Funding

This research was funded by CSIC, Udelar, and PEDECIBA-Química, Uruguay.

Institutional Review Board Statement

Not applicable.

Informed Consent Statement

Not applicable.

Data Availability Statement

Not applicable.

Acknowledgments

The authors are thankful for the technical support provided by Alejandro Leyva from Institut Pasteur de Montevideo, Guillermo Moyna and Horacio Pezaroglo from Universidad de la República, and Kevin Zirbesegger, Florencia Arredondo, and Eduardo Savio from CUDIM.

Conflicts of Interest

The authors declare no conflict of interest.

Sample Availability

Samples of the compounds are available from the authors.

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Figure 1. Ugi and GBB reactions.
Figure 1. Ugi and GBB reactions.
Molecules 27 01756 g001
Scheme 1. Explored routes for the synthesis of Ugi-Fx (8a).
Scheme 1. Explored routes for the synthesis of Ugi-Fx (8a).
Molecules 27 01756 sch001
Figure 2. Scope of ·NO donors via Ugi MCR under optimized greener conditions (overall yield).
Figure 2. Scope of ·NO donors via Ugi MCR under optimized greener conditions (overall yield).
Molecules 27 01756 g002
Scheme 2. Synthetic routes explored for the synthesis of GBB derivative 12a.
Scheme 2. Synthetic routes explored for the synthesis of GBB derivative 12a.
Molecules 27 01756 sch002
Scheme 3. Synthesis of the GBB-furoxan compounds 12b12d under green conditions.
Scheme 3. Synthesis of the GBB-furoxan compounds 12b12d under green conditions.
Molecules 27 01756 sch003
Figure 3. Levels of ·NO produced by Ugi-furoxan and GBB-furoxan derivatives (A) in T24 cells and (B) in LNCaP cells. The results are the means ± SD of three independent experiments. SNAP is the ·NO-releasing positive control compound. The red dotted line indicates the baseline, corresponding to the negative control that was treated only with culture medium.
Figure 3. Levels of ·NO produced by Ugi-furoxan and GBB-furoxan derivatives (A) in T24 cells and (B) in LNCaP cells. The results are the means ± SD of three independent experiments. SNAP is the ·NO-releasing positive control compound. The red dotted line indicates the baseline, corresponding to the negative control that was treated only with culture medium.
Molecules 27 01756 g003
Figure 4. Effects of hemoglobin (Hb) on the antiproliferative effect of selected ·NO-donor compounds. The results are expressed as the percentage of cell growth inhibition relative to the control cells. The data are the means ± SD obtained from three determinations. Statistical analysis: a two-way ANOVA followed by a Bonferroni multiple comparison test: **** p < 0.0001.
Figure 4. Effects of hemoglobin (Hb) on the antiproliferative effect of selected ·NO-donor compounds. The results are expressed as the percentage of cell growth inhibition relative to the control cells. The data are the means ± SD obtained from three determinations. Statistical analysis: a two-way ANOVA followed by a Bonferroni multiple comparison test: **** p < 0.0001.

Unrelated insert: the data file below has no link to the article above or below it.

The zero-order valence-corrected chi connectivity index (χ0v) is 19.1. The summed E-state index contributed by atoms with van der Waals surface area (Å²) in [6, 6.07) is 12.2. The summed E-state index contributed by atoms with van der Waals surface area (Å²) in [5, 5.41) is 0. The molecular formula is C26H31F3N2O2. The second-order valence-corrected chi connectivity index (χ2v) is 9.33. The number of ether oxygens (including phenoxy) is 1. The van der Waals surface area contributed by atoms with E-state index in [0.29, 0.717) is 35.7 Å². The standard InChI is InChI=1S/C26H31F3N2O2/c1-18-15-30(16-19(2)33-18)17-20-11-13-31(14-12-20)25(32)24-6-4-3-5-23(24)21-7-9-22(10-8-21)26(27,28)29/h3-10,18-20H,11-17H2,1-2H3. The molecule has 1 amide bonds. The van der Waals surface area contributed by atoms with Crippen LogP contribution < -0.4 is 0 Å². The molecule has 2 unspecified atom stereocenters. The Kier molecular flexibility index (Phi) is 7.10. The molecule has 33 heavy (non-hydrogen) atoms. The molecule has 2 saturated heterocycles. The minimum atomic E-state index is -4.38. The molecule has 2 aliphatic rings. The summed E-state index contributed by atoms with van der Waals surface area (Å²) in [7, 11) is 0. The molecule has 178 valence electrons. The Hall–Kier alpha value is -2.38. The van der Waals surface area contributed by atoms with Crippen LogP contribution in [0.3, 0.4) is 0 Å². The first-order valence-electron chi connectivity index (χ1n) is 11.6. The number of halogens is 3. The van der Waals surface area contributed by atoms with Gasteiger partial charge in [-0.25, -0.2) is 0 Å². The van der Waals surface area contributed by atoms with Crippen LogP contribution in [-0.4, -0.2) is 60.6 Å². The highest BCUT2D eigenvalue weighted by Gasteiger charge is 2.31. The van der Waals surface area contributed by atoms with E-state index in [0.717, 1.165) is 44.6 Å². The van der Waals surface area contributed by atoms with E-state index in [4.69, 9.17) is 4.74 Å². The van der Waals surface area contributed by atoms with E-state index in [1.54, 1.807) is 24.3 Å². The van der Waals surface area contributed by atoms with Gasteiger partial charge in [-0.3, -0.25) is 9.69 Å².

Molecules 27 01756 g004
Table 1. Structure of ⋅NO-donor Ugi derivative 8a with antiproliferative activity against six cancer cells lines and its selectivity index (SI) in comparison to the non-cancer HaCaT human cells [9].
Table 1. Structure of ⋅NO-donor Ugi derivative 8a with antiproliferative activity against six cancer cells lines and its selectivity index (SI) in comparison to the non-cancer HaCaT human cells [9].
Molecules 27 01756 i001
A549 (Lung)HBL-100 (Breast)HeLa (Cervix)SW1573 (Lung)T-47D (Breast)WiDr (Colon)
GI50 (µM)2.3 (±0.5)0.23 (±0.02)1.8 (±0.3)0.021 (±0.013)1.9 (±0.3)3.0 (±0.6)
SI4.3435.5471.45.23.3
Table 2. Antiproliferative activity (GI50, μM) a against bladder (T24) and prostate (LNCaP) human cancer cells of compounds obtained via Ugi and GBB reactions.
Table 2. Antiproliferative activity (GI50, μM) a against bladder (T24) and prostate (LNCaP) human cancer cells of compounds obtained via Ugi and GBB reactions.
CompoundCell LineCompoundCell Line
T24LNCaP T24LNCaP
Furoxan reference compounds
38.60 (±1.68)32.46 (±9.96)11a7.08 (±1.70)24.52 (±5.20)
Ugi productsGBB products
7a>100>10010>100>100
Ugi-Fx (8a)0.73 (±0.12)20.2 (±4.66)12a1.76 (±0.34)24.7 (±1.83)
8b1.83 (±0.59)13.3 (±5.60)12b0.85 (±0.25)7.70 (±2.13)
8c2.18 (±0.63)18.8 (±1.62)12c2.99 (±0.98)24.2 (±3.40)
8d2.10 (±0.45)21.79 (±8.39)12d2.72 (±0.41)8.13 (±1.55)
8e1.53 (±0.29)21.82 (±6.09)12e0.83 (±0.14)16.53 (±4.99)
8f2.86 (±0.46)29.87 (±6.96)Positive control
8g1.70 (±0.46)36.7 (±11.8)Cisplatin3.28 (±1.20)20.3 (±4.20)
a Mean (±standard error of the mean).
Table 3. Cytotoxicity of Ugi and GBB derivatives against HaCaT cells, along with selectivity indices.
Table 3. Cytotoxicity of Ugi and GBB derivatives against HaCaT cells, along with selectivity indices.
CompoundHaCaT GI50 (µM) aSIb
T24LNCaP
21.47 (±1.11) c1.1cND
314.40 (±1.92)1.70.4
11a7.83 (±1.43)1.10.3
Ugi-Fx (8a)10.58 (±3.08)14.50.5
8b3.78 (±1.15)2.10.3
8c4.62 (±0.99)2.10.2
8d9.99 (±2.70)4.80.5
8e11.78 (±2.57)4.50.5
8f11.85 (±2.73)7.70.4
8g4.99 (±1.19)2.90.1
12a7.44 (±2.13)4.20.3
12b3.11 (±0.94)3.70.4
12c5.22 (±1.20)1.70.2
12d9.84 (±2.06)3.61.2
12e9.01 (±2.06)10.80.2
Cisplatin2.51 (±1.19)0.80.1
a Mean (±standard error of the mean). b Selectivity index: (GI50 (HaCaT))/(GI50 (cancer cell line)). c Data from [33]. ND: Not determined.
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Ingold, M.; de la Sovera, V.; Dapueto, R.; Hernández, P.; Porcal, W.; López, G.V. Greener Synthesis of Antiproliferative Furoxans via Multicomponent Reactions. Molecules 2022, 27, 1756. https://doi.org/10.3390/molecules27061756

AMA Style

Ingold M, de la Sovera V, Dapueto R, Hernández P, Porcal W, López GV. Greener Synthesis of Antiproliferative Furoxans via Multicomponent Reactions. Molecules. 2022; 27(6):1756. https://doi.org/10.3390/molecules27061756

Chicago/Turabian Style

Ingold, Mariana, Victoria de la Sovera, Rosina Dapueto, Paola Hernández, Williams Porcal, and Gloria V. López. 2022. "Greener Synthesis of Antiproliferative Furoxans via Multicomponent Reactions" Molecules 27, no. 6: 1756. https://doi.org/10.3390/molecules27061756